Financial struggles can often feel overwhelming and impossible to solve. There are people who really struggle to make ends meet because they just can’t seem to earn enough money to pay their monthly bills and keep food on the table.
Getting out of debt remains the most effective method for long-term financial stability and solvency, but what can you do when you can’t find any extra wiggle-room in your budget to begin throwing extra cash at those debts? Here’s a quick list of the most effective ways you can alter your monthly expenditures and see immediate results.
Top 5 Ways to Create Margin in Your Budget
1. Cut the Extras
One of the very first things you should cut from your monthly spending is anything related to entertainment. I’m not saying you shouldn’t have any fun at all, but the reality is that you’ve got to place your needs before your wants.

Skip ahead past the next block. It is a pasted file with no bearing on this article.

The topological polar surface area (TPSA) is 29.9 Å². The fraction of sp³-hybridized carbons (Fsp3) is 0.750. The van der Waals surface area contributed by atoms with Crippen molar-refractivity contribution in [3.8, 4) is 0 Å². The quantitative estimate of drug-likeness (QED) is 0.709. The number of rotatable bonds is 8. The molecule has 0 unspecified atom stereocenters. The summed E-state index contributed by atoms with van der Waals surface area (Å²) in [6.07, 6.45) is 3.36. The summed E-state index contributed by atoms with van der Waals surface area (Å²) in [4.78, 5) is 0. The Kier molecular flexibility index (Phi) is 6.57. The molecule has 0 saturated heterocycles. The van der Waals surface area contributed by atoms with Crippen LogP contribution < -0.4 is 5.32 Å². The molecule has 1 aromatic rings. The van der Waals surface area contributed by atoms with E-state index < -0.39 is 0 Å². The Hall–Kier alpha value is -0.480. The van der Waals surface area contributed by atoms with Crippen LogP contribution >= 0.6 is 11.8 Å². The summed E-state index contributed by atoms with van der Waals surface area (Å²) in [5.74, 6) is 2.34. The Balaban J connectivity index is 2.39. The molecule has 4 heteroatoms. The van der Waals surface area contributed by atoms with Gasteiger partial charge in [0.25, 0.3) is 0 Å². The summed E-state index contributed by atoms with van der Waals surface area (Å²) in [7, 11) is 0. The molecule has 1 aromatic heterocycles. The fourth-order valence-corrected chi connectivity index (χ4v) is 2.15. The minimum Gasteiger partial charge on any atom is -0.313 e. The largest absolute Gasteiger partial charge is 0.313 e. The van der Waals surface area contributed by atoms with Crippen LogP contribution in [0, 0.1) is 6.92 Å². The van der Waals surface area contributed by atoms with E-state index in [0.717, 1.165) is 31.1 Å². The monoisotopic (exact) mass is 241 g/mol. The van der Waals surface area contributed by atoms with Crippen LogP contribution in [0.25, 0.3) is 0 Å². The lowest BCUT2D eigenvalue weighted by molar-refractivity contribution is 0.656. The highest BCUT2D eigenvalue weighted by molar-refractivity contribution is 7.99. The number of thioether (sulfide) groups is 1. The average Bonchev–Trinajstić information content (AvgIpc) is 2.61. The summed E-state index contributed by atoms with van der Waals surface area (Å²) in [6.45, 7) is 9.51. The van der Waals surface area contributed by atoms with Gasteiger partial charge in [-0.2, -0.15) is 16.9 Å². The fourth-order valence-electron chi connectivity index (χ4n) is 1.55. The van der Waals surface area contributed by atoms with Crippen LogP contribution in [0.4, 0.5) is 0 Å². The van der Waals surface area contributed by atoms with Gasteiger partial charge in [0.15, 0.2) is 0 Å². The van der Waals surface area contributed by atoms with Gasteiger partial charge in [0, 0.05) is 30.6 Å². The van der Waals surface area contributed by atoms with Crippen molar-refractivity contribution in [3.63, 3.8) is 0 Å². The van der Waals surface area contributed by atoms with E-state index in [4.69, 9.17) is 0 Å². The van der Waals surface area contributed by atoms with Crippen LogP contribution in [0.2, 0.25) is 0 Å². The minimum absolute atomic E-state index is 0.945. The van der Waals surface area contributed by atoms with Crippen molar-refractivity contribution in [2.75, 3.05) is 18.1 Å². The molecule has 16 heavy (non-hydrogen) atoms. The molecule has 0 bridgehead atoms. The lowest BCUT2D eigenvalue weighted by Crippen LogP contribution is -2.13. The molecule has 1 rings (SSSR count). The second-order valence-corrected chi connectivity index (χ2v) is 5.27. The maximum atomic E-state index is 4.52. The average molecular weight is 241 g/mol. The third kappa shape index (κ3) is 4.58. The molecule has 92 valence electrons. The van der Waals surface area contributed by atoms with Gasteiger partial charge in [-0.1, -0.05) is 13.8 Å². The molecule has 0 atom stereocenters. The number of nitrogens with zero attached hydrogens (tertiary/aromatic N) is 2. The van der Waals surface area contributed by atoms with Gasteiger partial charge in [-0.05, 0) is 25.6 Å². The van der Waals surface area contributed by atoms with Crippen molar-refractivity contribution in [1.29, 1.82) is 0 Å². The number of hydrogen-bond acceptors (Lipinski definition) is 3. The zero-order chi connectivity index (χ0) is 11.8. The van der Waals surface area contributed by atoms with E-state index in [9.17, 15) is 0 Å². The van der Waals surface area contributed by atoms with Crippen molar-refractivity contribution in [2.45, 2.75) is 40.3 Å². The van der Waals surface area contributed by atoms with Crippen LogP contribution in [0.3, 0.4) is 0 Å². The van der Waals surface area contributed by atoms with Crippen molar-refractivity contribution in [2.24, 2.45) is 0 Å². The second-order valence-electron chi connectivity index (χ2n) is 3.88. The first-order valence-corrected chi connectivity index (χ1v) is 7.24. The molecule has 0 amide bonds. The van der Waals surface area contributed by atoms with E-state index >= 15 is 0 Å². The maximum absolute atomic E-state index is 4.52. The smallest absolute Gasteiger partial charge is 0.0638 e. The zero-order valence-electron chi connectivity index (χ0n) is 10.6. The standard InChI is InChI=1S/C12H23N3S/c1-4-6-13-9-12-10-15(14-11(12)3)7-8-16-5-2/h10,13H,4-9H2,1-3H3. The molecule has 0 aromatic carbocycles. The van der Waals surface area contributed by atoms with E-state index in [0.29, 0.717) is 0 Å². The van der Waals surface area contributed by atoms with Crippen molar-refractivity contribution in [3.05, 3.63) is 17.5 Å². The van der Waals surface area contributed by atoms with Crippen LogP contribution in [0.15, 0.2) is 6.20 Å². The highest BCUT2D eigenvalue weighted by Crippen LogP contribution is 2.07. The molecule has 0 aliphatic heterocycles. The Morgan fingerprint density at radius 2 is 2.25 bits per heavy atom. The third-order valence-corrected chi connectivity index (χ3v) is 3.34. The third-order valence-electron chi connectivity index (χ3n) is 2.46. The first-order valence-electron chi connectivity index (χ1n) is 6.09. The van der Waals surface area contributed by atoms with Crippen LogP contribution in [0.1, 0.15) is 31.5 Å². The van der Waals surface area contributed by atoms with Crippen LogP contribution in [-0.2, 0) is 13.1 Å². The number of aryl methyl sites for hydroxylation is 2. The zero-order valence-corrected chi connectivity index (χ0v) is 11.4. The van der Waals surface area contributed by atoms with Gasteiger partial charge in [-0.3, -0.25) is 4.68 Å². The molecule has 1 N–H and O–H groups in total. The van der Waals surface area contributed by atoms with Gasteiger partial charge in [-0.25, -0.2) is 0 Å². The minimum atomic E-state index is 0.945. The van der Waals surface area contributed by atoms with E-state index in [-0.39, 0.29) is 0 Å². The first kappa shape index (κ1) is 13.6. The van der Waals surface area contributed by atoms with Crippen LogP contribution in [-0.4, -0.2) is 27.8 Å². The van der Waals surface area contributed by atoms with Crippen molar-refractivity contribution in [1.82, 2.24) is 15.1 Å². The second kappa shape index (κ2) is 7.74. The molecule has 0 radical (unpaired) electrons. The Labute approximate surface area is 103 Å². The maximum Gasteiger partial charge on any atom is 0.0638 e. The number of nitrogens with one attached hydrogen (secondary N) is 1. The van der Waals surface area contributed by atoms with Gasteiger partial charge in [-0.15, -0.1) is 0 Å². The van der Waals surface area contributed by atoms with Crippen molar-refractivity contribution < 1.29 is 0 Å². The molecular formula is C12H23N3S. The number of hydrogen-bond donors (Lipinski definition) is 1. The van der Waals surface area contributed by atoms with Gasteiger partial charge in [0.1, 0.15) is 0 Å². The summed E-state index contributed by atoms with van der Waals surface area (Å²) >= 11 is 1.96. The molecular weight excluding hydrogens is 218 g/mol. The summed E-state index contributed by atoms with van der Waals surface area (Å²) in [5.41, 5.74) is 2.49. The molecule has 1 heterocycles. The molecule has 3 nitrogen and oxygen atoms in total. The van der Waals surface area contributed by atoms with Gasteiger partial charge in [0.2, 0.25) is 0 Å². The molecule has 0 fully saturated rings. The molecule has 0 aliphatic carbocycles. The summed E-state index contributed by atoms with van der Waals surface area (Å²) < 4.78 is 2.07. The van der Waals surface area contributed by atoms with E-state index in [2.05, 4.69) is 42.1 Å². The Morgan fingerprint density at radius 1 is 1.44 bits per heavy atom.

In 2014, the average cable television package cost $61.41, and was projected to continue rising about 6% year over year. That means the average TV package likely costs about $65 in mid-2015.
There’s nothing wrong with having some entertainment, but there are so many alternatives available today. Think about how fast you could pay off your smallest debts if you threw an extra $65 at them each month. How far and how fast could you get ahead?
Other things you could consider cutting include faster internet and top-tier cell phone data plans. For instance, my family recently upgraded our internet because we were hitting our data cap, so it made sense for us to upgrade. However, we view that upgrade as a luxury not a necessity. Internet access is increasingly crucial in our society, but that doesn’t mean we need to pay for the best package for our home or mobile connectivity.